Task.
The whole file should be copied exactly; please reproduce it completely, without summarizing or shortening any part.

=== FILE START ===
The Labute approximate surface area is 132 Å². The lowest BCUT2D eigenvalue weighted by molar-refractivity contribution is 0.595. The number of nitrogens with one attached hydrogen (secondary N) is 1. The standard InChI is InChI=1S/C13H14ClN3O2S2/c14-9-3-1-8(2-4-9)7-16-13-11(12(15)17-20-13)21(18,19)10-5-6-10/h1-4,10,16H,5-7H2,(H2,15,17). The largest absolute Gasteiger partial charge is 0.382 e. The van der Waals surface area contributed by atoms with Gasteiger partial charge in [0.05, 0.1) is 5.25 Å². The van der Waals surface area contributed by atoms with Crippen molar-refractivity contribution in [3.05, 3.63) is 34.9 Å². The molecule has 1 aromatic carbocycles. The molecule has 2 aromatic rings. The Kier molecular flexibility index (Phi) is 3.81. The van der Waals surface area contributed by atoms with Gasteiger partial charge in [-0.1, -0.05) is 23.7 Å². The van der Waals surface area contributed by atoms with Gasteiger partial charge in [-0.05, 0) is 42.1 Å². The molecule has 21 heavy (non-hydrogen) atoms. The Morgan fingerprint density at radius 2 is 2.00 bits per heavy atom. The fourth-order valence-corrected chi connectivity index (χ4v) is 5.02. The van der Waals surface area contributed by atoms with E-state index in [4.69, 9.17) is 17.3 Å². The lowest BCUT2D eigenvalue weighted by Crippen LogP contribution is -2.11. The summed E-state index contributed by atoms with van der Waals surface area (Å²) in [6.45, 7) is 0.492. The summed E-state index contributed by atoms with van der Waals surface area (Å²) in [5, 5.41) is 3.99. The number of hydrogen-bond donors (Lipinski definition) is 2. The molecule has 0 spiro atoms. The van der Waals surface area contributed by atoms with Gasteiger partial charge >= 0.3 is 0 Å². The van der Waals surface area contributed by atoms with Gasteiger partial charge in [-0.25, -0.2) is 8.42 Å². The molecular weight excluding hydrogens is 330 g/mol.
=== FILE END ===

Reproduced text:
The Labute approximate surface area is 132 Å². The lowest BCUT2D eigenvalue weighted by molar-refractivity contribution is 0.595. The number of nitrogens with one attached hydrogen (secondary N) is 1. The standard InChI is InChI=1S/C13H14ClN3O2S2/c14-9-3-1-8(2-4-9)7-16-13-11(12(15)17-20-13)21(18,19)10-5-6-10/h1-4,10,16H,5-7H2,(H2,15,17). The largest absolute Gasteiger partial charge is 0.382 e. The van der Waals surface area contributed by atoms with Gasteiger partial charge in [0.05, 0.1) is 5.25 Å². The van der Waals surface area contributed by atoms with Crippen molar-refractivity contribution in [3.05, 3.63) is 34.9 Å². The molecule has 1 aromatic carbocycles. The molecule has 2 aromatic rings. The Kier molecular flexibility index (Phi) is 3.81. The van der Waals surface area contributed by atoms with Gasteiger partial charge in [-0.1, -0.05) is 23.7 Å². The van der Waals surface area contributed by atoms with Gasteiger partial charge in [-0.05, 0) is 42.1 Å². The molecule has 21 heavy (non-hydrogen) atoms. The Morgan fingerprint density at radius 2 is 2.00 bits per heavy atom. The fourth-order valence-corrected chi connectivity index (χ4v) is 5.02. The van der Waals surface area contributed by atoms with E-state index in [4.69, 9.17) is 17.3 Å². The lowest BCUT2D eigenvalue weighted by Crippen LogP contribution is -2.11. The summed E-state index contributed by atoms with van der Waals surface area (Å²) in [6.45, 7) is 0.492. The summed E-state index contributed by atoms with van der Waals surface area (Å²) in [5, 5.41) is 3.99. The number of hydrogen-bond donors (Lipinski definition) is 2. The molecule has 0 spiro atoms. The van der Waals surface area contributed by atoms with Gasteiger partial charge >= 0.3 is 0 Å². The van der Waals surface area contributed by atoms with Gasteiger partial charge in [-0.25, -0.2) is 8.42 Å². The molecular weight excluding hydrogens is 330 g/mol.